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what is a qr code

What is a QR Code

A QR code is a type of barcode that was originally created to track vehicle parts.
It's a black and white square with a pattern of squares on it, which can be read by smart phones with built-in cameras.

When you scan the QR code with your device, it will cross-reference the code with data stored online such as text, email address, phone number, location address and video.
The information is then read aloud or displayed on your screen for easy access. You can also save scanned information to contacts or visit the associated website URL that is stored in the code automatically.

There are so many different uses for this technology, from simple one-step links to complex geo-tagging systems and multilayered information that's worth its weight in gold. Even if you're just curious about them, there is ample opportunity for research on QR codes — what they are and how they work — so that by the time you've read this article, you'll have enough information to make your own decisions on how to use them.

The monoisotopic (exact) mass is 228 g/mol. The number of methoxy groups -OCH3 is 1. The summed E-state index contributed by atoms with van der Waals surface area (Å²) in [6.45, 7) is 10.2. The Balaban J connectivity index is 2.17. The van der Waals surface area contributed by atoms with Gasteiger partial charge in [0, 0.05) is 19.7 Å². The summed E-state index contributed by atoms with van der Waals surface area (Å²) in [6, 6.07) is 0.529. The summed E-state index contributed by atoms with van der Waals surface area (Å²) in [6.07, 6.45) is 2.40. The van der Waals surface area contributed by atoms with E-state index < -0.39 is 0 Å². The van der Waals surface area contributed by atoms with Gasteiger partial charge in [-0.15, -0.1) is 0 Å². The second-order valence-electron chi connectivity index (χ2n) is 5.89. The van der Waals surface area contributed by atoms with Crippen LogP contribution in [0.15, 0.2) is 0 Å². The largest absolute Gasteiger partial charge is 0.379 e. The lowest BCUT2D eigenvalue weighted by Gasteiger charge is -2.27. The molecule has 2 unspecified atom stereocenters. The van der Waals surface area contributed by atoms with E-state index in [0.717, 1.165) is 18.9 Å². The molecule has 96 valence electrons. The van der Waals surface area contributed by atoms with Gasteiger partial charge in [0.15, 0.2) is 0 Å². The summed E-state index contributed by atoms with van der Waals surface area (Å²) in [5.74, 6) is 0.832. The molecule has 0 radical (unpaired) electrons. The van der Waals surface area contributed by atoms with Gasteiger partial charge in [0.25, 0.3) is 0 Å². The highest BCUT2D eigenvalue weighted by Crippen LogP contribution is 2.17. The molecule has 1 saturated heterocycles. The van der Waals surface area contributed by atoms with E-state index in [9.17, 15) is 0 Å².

QR code usage increasing in popularity. How far it will develop into a useful marketing tool is anyone's guess. However, from the many real-life examples in existence today — from consumer products to clothing ads, from on-screen TV ads to billboards — it's clear that this technology has found a niche and is making strides in becoming a viable solution for advertisers everywhere.

What is the purpose behind QR codes?

The QR code was designed to be a universal, machine-readable and scannable code. These are used for many purposes with the most popular one being for mobile marketing.

Simply speaking, a QR code is two-dimensional barcode that contains information about a product or service and can be used by mobile devices like cell phones and smartphones as you read this article.